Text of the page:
We do not agree that in this case "all or substantially all men" have been shown to be inadequate and, in any event, in Weeks, the job that most women supposedly could not do was necessary to the normal operation of the business. Indeed, the inability of switchman to perform his or her job could cause the telephone system to break down. This is of an entirely different magnitude than a male steward who is perhaps not as soothing on a flight as a female stewardess.
Appellees also argue, and the trial court found, that because of the actualities of the hiring process, "the best available initial test for determining whether a particular applicant for employment is likely to have the personality characteristics conducive to high-level performance of the flight attendant's job as currently defined is consequently the applicant's biological sex." Indeed, the trial court found that it was simply not practicable to find the few males that would perform properly.
We do not feel that this alone justifies discriminating against all males. Since, as stated above, the basis of exclusion is the ability to perform non-mechanical functions which we find to be tangential to what is "reasonably necessary" for the business involved, the exclusion of all males because this is the best way to select the kind of personnel Pan Am desires simply cannot be justified. Before sex discrimination can be practiced, it must not only be shown that it is impracticable to find the men that possess the abilities that most women possess, but that the abilities are necessary to the business, not merely tangential.
Similarly, we do not feel that the fact that Pan Am's passengers prefer female stewardesses should alter our judgment. On this subject, EEOC guidelines state that a BFOQ ought not be based on "the refusal to hire an individual because of the preferences of co-workers, the employer, clients or customers. * * *" 29 C.F.R. § 1604.1(iii).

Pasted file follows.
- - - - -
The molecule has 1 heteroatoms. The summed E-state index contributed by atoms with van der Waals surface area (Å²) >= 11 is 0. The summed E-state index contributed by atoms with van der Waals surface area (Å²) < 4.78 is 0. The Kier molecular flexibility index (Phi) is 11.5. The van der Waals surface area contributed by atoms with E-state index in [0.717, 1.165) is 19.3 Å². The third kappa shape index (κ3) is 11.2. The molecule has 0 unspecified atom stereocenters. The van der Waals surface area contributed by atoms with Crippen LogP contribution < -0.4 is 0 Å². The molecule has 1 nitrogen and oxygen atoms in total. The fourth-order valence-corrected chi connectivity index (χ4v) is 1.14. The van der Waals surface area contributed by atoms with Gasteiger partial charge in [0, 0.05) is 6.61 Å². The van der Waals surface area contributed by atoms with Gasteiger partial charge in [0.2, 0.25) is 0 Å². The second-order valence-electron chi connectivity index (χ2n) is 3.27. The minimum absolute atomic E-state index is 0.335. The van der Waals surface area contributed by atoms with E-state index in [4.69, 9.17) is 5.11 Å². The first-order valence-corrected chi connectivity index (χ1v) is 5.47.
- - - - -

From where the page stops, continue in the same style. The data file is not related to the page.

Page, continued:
As the Supreme Court stated in Griggs v. Duke Power Co., 400 U.S. 424, 91 S.Ct. 849, 28 L.Ed.2d 158 (1971), "the administration interpretation of the Act by the enforcing agency is entitled to great deference. See also, United States v. City of Chicago, 400 U.S. 8, 91 S.Ct. 18, 27 L.Ed.2d 9 (1970); Udall v. Tallman, 380 U.S. 1, 85 S.Ct. 792, 13 L.Ed.2d 616 (1965); Power Reactor Development Co. v. Electricians, 367 U.S. 396, 81 S.Ct. 1529, 6 L.Ed.2d 924 (1961). While we recognize that the public's expectation of finding one sex in a particular role may cause some initial difficulty, it would be totally anomalous if we were to allow the preferences and prejudices of the customers to determine whether the sex discrimination was valid. Indeed, it was, to a large extent, these very prejudices the Act was meant to overcome. Thus, we feel that customer preference may be taken into account only when it is based on the company's inability to perform the primary function or service it offers.
Of course, Pan Am argues that the customers' preferences are not based on "stereotyped thinking," but the ability of women stewardesses to better provide the non-mechanical aspects of the job. Again, as stated above, since these aspects are tangential to the business, the fact that customers prefer them cannot justify sex discrimination.
The judgment is reversed and the case is remanded for proceedings not inconsistent with this opinion.
ON PETITION FOR REHEARING AND PETITION FOR REHEARING EN BANC
The Petition for Rehearing is denied and no member of this panel nor Judge in regular active service on the Court having requested that the Court be polled on rehearing en banc, (Rule 35 Federal Rules of Appellate Procedure; Local Fifth Circuit Rule 12) the Petition for Rehearing En Banc is denied.